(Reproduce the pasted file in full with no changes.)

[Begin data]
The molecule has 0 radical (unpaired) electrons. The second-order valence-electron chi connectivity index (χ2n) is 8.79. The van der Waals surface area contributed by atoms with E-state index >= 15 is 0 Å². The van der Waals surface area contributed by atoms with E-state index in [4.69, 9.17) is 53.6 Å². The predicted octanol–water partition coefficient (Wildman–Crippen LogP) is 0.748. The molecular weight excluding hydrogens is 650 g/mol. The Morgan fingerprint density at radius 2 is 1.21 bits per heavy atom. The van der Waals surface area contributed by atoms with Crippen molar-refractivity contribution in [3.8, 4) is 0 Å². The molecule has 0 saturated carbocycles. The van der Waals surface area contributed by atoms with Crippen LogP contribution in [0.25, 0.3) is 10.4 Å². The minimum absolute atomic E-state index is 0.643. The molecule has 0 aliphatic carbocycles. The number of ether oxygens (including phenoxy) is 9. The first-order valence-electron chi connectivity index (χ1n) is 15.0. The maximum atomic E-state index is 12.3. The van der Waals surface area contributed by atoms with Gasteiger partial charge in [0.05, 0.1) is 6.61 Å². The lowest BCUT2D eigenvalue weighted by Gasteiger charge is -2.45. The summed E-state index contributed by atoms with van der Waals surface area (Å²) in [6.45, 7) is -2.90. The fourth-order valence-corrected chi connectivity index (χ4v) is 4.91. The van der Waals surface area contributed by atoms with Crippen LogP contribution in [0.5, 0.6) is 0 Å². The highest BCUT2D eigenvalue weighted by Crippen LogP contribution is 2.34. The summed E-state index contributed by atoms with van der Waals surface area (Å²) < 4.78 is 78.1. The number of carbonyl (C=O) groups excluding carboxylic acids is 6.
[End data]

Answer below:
The molecule has 0 radical (unpaired) electrons. The second-order valence-electron chi connectivity index (χ2n) is 8.79. The van der Waals surface area contributed by atoms with E-state index >= 15 is 0 Å². The van der Waals surface area contributed by atoms with E-state index in [4.69, 9.17) is 53.6 Å². The predicted octanol–water partition coefficient (Wildman–Crippen LogP) is 0.748. The molecular weight excluding hydrogens is 650 g/mol. The Morgan fingerprint density at radius 2 is 1.21 bits per heavy atom. The van der Waals surface area contributed by atoms with Crippen molar-refractivity contribution in [3.8, 4) is 0 Å². The molecule has 0 saturated carbocycles. The van der Waals surface area contributed by atoms with Crippen LogP contribution in [0.25, 0.3) is 10.4 Å². The minimum absolute atomic E-state index is 0.643. The molecule has 0 aliphatic carbocycles. The number of ether oxygens (including phenoxy) is 9. The first-order valence-electron chi connectivity index (χ1n) is 15.0. The maximum atomic E-state index is 12.3. The van der Waals surface area contributed by atoms with Gasteiger partial charge in [0.05, 0.1) is 6.61 Å². The lowest BCUT2D eigenvalue weighted by Gasteiger charge is -2.45. The summed E-state index contributed by atoms with van der Waals surface area (Å²) in [6.45, 7) is -2.90. The fourth-order valence-corrected chi connectivity index (χ4v) is 4.91. The van der Waals surface area contributed by atoms with Crippen LogP contribution in [0.5, 0.6) is 0 Å². The highest BCUT2D eigenvalue weighted by Crippen LogP contribution is 2.34. The summed E-state index contributed by atoms with van der Waals surface area (Å²) < 4.78 is 78.1. The number of carbonyl (C=O) groups excluding carboxylic acids is 6.